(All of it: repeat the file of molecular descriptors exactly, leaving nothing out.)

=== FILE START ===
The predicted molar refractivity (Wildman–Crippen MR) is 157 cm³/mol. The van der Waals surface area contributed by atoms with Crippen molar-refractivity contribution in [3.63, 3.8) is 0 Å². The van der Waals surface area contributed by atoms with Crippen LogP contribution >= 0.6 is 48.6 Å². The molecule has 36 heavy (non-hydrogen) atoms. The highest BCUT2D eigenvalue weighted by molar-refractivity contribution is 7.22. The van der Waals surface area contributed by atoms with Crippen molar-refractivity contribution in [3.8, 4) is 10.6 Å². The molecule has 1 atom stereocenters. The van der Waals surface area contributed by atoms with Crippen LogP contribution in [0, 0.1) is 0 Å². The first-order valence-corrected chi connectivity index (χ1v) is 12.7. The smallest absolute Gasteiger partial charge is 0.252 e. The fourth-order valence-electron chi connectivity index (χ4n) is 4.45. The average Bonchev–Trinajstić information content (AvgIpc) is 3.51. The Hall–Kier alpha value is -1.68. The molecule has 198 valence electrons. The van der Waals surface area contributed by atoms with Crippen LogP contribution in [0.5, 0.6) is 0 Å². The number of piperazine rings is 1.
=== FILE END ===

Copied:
The predicted molar refractivity (Wildman–Crippen MR) is 157 cm³/mol. The van der Waals surface area contributed by atoms with Crippen molar-refractivity contribution in [3.63, 3.8) is 0 Å². The van der Waals surface area contributed by atoms with Crippen LogP contribution >= 0.6 is 48.6 Å². The molecule has 36 heavy (non-hydrogen) atoms. The highest BCUT2D eigenvalue weighted by molar-refractivity contribution is 7.22. The van der Waals surface area contributed by atoms with Crippen molar-refractivity contribution in [3.8, 4) is 10.6 Å². The molecule has 1 atom stereocenters. The van der Waals surface area contributed by atoms with Crippen LogP contribution in [0, 0.1) is 0 Å². The first-order valence-corrected chi connectivity index (χ1v) is 12.7. The smallest absolute Gasteiger partial charge is 0.252 e. The fourth-order valence-electron chi connectivity index (χ4n) is 4.45. The average Bonchev–Trinajstić information content (AvgIpc) is 3.51. The Hall–Kier alpha value is -1.68. The molecule has 198 valence electrons. The van der Waals surface area contributed by atoms with Crippen LogP contribution in [0.5, 0.6) is 0 Å². The number of piperazine rings is 1.